Let students know what they will be learning and doing in their ESL lesson by writing a brief agenda on the board, or tell them about the day’s lesson. This will help keep them more engaged and on track. Explain the material several different ways to catch the students’ attention and appeal to their different learning styles. The effective organization of class time also helps students follow your presentation, remember better, and understand the rationale behind in-class activities.

ESL lessons should have clear, specific objectives, such as “students will be able to discuss their favorite movies using new vocabulary words and the present simple tense.” You should write down the lesson’s objectives and an outline for the rest of the lesson so you can refer to it and make notes and adjustments during the class. What is the topic of the ESL lesson? What do your students expect to learn? How can you engage your students? What do you want the students to understand and be able to do by the end of the class? What do you want students to take away from this particular ESL lesson? Once the learning objectives are placed in order of importance, design the specific activities you will use to get students to understand and apply what they have learned.

Incorporate the four skills

The four skills that should be acquired when learning any language are reading, writing, listening, and speaking. A well-rounded ESL lesson should touch upon each of these four skills, as well as pronunciation and grammar.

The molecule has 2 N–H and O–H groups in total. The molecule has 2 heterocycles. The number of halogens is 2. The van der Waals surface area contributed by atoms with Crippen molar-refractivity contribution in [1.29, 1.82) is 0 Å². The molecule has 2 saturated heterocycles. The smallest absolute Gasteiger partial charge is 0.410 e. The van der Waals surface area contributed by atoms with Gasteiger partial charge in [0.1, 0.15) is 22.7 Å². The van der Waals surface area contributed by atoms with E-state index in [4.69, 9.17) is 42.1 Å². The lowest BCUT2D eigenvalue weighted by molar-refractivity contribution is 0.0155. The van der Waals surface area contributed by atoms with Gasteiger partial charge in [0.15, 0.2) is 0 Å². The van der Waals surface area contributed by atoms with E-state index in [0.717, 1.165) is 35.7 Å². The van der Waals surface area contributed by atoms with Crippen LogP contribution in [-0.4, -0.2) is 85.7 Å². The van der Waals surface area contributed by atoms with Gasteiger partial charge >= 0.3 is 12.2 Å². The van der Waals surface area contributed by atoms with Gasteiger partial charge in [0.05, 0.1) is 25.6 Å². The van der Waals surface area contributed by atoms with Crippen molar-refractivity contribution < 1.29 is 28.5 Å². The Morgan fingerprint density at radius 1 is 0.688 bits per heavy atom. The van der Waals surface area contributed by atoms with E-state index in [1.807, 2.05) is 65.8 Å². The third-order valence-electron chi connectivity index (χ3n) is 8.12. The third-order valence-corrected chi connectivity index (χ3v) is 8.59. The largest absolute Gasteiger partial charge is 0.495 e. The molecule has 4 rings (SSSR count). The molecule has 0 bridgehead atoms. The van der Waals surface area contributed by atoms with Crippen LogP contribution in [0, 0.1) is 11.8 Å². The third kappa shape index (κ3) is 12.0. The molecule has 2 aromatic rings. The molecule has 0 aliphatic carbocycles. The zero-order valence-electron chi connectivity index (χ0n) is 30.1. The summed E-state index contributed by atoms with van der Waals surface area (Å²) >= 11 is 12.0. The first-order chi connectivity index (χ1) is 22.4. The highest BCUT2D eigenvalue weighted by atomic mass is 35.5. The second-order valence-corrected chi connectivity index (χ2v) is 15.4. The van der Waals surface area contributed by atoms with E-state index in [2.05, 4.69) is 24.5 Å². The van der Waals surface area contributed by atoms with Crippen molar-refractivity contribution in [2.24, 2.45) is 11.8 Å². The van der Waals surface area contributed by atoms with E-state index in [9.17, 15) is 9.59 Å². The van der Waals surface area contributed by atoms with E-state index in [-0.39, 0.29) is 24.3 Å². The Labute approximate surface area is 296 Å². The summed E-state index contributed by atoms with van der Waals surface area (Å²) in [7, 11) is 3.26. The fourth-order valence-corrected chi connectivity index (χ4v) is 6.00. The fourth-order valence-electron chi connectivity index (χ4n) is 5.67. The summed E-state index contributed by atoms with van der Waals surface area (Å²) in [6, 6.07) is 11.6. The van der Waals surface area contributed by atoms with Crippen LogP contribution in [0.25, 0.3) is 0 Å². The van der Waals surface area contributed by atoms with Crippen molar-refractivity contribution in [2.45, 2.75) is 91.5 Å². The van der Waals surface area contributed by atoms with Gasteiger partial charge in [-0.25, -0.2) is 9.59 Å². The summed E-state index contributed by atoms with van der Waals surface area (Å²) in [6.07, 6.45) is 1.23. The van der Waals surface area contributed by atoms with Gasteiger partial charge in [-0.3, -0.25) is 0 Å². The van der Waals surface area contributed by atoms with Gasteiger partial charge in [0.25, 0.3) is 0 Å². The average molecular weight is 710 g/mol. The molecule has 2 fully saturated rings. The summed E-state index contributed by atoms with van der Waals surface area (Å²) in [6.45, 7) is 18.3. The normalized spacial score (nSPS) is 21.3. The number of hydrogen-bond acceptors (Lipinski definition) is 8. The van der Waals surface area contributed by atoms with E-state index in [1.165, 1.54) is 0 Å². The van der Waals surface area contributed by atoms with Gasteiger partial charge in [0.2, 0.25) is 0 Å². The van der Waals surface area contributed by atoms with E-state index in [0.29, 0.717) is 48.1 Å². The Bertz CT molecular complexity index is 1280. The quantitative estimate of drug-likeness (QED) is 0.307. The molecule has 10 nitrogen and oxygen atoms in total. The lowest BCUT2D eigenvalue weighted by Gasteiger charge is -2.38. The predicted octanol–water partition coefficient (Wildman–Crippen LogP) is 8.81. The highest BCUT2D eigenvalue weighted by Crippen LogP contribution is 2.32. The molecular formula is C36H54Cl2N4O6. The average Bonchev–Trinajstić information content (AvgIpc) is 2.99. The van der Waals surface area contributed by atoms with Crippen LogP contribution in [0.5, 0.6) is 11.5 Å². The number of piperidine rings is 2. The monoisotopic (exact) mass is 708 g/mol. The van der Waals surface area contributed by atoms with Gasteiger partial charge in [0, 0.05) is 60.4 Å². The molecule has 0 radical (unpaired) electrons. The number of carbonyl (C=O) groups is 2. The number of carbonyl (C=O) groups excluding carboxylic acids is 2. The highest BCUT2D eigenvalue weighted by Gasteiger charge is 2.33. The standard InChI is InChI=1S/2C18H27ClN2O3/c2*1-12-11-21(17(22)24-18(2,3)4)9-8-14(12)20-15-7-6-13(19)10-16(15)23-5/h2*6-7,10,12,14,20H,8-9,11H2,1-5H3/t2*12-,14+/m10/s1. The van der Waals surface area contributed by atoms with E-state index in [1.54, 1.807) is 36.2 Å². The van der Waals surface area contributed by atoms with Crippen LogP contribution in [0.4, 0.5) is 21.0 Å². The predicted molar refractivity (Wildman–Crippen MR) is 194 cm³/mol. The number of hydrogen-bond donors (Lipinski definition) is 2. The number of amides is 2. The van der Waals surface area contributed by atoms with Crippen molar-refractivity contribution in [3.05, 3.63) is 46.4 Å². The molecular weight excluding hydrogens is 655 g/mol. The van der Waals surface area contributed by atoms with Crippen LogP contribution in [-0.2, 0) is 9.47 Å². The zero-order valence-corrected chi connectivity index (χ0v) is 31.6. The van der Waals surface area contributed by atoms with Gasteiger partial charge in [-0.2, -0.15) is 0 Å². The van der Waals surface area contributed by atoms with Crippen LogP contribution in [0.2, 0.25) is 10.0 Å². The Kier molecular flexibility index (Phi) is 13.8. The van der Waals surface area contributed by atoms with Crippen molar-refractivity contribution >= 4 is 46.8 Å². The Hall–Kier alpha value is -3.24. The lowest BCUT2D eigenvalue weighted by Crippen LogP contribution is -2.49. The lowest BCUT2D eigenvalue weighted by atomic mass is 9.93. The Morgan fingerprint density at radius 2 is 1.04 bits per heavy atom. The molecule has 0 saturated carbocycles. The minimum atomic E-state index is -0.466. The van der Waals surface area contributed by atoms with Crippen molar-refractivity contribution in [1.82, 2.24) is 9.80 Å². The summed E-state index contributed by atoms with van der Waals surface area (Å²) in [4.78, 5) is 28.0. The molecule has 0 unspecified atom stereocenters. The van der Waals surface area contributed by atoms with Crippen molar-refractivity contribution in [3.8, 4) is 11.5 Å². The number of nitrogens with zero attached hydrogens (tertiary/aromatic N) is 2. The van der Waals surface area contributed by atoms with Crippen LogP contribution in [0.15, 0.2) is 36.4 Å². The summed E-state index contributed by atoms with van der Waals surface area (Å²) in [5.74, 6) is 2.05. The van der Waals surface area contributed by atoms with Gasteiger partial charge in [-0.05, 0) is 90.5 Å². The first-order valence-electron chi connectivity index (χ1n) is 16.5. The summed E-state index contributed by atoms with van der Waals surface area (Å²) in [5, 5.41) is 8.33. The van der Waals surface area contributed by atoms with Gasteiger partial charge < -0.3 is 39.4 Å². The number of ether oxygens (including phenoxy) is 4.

Consider time constraints

When planning your ESL lesson, be aware of time constraints and your students’ abilities. Have realistic expectations. If there’s a great deal of material to cover, break the lesson into sections that you can speed up or slow down to accommodate changes as they happen. Ranking your learning objectives in terms of importance will help you manage class time and accomplish the more important goals.

Another strategy that will help you with time management is anticipating students’ questions. When planning your lesson, decide what kinds of questions will be productive for discussion and what questions might sidetrack the class. Be prepared to diverge from the lesson plan if necessary; also plan how to bring the class’s attention back to you when it wanders. Above all, be flexible.